Latin America Is Moving to a Hunger Pandemic

Climate disasters, poverty, political instability, and the impact of the pandemic are taking a toll on people around the world. 

In Latin America, six countries, Guatemala, El Salvador, Honduras, Nicaragua, Haiti, and Venezuela are on the verge of a hunger pandemic, with 268 million people facing chronic food insecurity. 

Ironically, Latin America is one of the most biodiverse areas on the planet but the focus from government funding goes towards exporting goods.  This has led to the ironic situation of massive hunger in a fertile land.

Severe food insecurity In Latin America and the Caribbean

Food insecurity is a public health concern in various regions of the world and is defined as the lack of constant access to enough food for an active and healthy life and to avoid the risk of suffering from nutritional disorders and other related diseases

The Food and Agriculture Organisation of the United Nations (FAO) is calling for Latin America and the Caribbean to step up efforts to end the growing food crisis.  

Hunger is on the rise in Latin America, a problem that must be solved if we are to achieve the Sustainable Development Goal of Zero Hunger by 2030. Last year almost a third of the people in Latin America experienced either severe or moderate food insecurity, according to the report. 

Moderate food insecurity means they were forced to reduce the size of their meals, skip meals, or substitute lower-quality ingredients. Severe food insecurity is when individuals go days without eating at all.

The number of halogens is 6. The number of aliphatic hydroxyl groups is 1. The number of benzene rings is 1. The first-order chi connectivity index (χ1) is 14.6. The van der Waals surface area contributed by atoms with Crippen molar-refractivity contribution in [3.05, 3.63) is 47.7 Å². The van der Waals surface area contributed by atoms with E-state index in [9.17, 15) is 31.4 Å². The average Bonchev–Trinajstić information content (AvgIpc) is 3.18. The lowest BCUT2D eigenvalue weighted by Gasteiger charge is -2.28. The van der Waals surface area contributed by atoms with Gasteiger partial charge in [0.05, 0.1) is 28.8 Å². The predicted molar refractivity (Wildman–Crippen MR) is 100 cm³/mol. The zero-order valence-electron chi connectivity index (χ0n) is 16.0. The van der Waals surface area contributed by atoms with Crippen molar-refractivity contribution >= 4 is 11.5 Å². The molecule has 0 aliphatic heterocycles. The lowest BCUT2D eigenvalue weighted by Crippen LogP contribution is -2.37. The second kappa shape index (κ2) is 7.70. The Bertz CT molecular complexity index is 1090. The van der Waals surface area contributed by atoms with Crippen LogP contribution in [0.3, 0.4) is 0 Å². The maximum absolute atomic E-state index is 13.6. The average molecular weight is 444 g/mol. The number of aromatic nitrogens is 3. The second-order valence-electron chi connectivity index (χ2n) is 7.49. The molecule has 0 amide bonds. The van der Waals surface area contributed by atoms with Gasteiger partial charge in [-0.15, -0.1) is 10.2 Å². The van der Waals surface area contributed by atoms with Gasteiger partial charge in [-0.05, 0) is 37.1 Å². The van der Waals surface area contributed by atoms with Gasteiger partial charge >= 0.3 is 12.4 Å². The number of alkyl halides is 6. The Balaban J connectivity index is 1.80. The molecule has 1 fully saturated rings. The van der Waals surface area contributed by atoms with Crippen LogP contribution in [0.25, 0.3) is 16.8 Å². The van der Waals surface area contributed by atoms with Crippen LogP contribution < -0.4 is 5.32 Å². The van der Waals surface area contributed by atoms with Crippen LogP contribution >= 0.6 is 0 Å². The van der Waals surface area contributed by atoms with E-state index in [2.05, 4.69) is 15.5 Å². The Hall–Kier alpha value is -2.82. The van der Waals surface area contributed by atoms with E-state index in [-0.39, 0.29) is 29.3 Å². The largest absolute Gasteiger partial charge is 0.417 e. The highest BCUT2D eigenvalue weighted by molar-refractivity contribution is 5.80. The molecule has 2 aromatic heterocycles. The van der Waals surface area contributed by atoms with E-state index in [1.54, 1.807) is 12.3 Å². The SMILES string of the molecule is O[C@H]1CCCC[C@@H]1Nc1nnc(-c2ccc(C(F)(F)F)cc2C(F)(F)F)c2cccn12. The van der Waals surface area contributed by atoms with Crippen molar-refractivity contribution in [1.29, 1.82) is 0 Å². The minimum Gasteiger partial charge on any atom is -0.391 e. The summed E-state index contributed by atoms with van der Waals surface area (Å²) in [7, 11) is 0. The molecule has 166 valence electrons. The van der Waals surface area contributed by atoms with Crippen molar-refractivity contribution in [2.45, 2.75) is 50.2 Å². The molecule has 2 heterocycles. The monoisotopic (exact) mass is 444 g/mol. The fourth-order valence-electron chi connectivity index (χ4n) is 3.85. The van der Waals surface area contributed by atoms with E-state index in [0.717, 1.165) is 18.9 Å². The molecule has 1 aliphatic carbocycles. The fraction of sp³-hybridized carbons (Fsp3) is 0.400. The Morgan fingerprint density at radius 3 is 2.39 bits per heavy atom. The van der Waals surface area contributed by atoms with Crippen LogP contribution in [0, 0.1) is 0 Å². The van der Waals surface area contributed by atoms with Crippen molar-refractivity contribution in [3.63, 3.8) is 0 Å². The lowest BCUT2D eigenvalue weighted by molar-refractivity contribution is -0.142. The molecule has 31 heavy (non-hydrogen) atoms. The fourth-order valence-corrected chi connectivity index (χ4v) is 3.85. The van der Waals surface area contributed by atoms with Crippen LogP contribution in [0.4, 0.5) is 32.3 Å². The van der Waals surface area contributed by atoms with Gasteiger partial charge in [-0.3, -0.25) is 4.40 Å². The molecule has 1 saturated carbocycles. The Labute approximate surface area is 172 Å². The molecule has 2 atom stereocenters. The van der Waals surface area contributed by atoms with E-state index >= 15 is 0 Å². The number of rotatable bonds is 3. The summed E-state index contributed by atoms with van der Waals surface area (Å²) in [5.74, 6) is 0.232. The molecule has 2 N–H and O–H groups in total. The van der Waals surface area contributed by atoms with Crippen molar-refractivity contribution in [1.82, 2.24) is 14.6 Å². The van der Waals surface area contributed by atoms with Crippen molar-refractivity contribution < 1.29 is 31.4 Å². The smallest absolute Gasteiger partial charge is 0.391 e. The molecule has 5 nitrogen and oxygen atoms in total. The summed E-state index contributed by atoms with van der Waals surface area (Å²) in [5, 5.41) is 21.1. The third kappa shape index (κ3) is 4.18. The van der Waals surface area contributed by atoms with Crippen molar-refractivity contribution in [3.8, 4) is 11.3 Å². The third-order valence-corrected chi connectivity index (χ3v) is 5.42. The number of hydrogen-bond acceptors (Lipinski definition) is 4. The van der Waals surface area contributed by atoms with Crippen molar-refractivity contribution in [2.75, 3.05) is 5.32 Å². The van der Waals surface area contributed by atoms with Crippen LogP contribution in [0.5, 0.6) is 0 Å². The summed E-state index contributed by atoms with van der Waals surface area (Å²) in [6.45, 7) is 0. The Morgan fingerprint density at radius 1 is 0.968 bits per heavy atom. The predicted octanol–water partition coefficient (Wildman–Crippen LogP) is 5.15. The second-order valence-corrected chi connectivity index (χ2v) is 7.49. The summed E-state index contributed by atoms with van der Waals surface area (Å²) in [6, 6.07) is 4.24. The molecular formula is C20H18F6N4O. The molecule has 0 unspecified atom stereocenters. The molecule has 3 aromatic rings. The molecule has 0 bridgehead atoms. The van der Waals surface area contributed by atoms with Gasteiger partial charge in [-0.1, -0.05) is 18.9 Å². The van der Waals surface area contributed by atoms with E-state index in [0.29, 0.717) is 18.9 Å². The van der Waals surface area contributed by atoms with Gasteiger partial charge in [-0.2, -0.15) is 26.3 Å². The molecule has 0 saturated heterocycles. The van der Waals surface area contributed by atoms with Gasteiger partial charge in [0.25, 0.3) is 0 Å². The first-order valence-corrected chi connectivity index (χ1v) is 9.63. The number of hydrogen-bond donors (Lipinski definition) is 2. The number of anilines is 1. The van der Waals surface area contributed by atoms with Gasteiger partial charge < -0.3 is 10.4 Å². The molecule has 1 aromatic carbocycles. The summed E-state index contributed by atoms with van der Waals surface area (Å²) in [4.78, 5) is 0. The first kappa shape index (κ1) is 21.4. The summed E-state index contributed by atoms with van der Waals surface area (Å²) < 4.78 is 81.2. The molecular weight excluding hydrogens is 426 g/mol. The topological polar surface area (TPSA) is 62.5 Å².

According to the UN’s World Food Programme (WFP), the number of people suffering from severe food insecurity in Latin America has doubled since the start of the pandemic.

This startling increase is likely to have far-reaching consequences for the region.

According to the Regional Overview of Food Security and Nutrition 2021, hunger in Latin America and the Caribbean is at its highest point since the year 2000, after a 30 percent increase in the number of people suffering hunger from 2019 to 2020.

In just one year, and in the context of the COVID-19 pandemic, the number of people living with hunger increased by 13.8 million, reaching a total of 59.7 million people.

Four out of every ten people in the region––268 million–– experienced moderate or severe food insecurity in 2020, 60 million more than in 2019, an increase of 9 percentage points, the most pronounced rise in relation to other world regions.

In Brazil, for example, the number of people experiencing hunger has increased by 15 percent since the start of the pandemic. This is due to a combination of factors, including job losses, reduced access to food assistance programs, and inflation.

Other countries in Latin America are also struggling with increased hunger levels. In Peru, the number of people experiencing severe food insecurity has doubled since the pandemic began. And in Ecuador, nearly one-third of the population is now living in extreme poverty.